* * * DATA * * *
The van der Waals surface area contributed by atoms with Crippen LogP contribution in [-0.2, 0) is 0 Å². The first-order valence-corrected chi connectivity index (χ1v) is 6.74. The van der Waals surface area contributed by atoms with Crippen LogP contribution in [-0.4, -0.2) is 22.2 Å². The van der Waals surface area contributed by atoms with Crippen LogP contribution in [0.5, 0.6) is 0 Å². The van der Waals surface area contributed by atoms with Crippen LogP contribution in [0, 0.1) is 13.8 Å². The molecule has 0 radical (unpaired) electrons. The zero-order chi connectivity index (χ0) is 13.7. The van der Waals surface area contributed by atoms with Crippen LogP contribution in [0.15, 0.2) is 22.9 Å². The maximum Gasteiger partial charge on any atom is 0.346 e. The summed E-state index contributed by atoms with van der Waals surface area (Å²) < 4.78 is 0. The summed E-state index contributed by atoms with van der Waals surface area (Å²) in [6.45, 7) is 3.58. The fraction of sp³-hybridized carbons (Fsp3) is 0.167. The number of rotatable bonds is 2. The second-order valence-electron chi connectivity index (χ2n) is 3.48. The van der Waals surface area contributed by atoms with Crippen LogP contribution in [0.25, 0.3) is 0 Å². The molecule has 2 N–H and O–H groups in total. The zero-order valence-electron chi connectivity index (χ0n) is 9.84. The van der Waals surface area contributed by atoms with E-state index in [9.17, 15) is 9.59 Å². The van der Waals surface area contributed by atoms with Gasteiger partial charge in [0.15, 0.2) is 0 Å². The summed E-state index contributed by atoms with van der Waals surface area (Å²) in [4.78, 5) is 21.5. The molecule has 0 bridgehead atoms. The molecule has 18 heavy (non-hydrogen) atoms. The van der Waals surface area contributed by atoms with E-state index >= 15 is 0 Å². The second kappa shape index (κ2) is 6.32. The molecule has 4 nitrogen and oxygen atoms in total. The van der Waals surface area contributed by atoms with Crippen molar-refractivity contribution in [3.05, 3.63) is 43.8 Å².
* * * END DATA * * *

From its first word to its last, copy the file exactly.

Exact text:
The van der Waals surface area contributed by atoms with Crippen LogP contribution in [-0.2, 0) is 0 Å². The first-order valence-corrected chi connectivity index (χ1v) is 6.74. The van der Waals surface area contributed by atoms with Crippen LogP contribution in [-0.4, -0.2) is 22.2 Å². The van der Waals surface area contributed by atoms with Crippen LogP contribution in [0.5, 0.6) is 0 Å². The van der Waals surface area contributed by atoms with Crippen LogP contribution in [0, 0.1) is 13.8 Å². The molecule has 0 radical (unpaired) electrons. The zero-order chi connectivity index (χ0) is 13.7. The van der Waals surface area contributed by atoms with Crippen LogP contribution in [0.15, 0.2) is 22.9 Å². The maximum Gasteiger partial charge on any atom is 0.346 e. The summed E-state index contributed by atoms with van der Waals surface area (Å²) < 4.78 is 0. The summed E-state index contributed by atoms with van der Waals surface area (Å²) in [6.45, 7) is 3.58. The fraction of sp³-hybridized carbons (Fsp3) is 0.167. The number of rotatable bonds is 2. The second-order valence-electron chi connectivity index (χ2n) is 3.48. The van der Waals surface area contributed by atoms with Crippen LogP contribution in [0.25, 0.3) is 0 Å². The molecule has 2 N–H and O–H groups in total. The zero-order valence-electron chi connectivity index (χ0n) is 9.84. The van der Waals surface area contributed by atoms with E-state index in [9.17, 15) is 9.59 Å². The van der Waals surface area contributed by atoms with Gasteiger partial charge in [0.15, 0.2) is 0 Å². The summed E-state index contributed by atoms with van der Waals surface area (Å²) in [4.78, 5) is 21.5. The molecule has 0 bridgehead atoms. The molecule has 18 heavy (non-hydrogen) atoms. The van der Waals surface area contributed by atoms with E-state index >= 15 is 0 Å². The second kappa shape index (κ2) is 6.32. The molecule has 4 nitrogen and oxygen atoms in total. The van der Waals surface area contributed by atoms with Crippen molar-refractivity contribution in [3.05, 3.63) is 43.8 Å².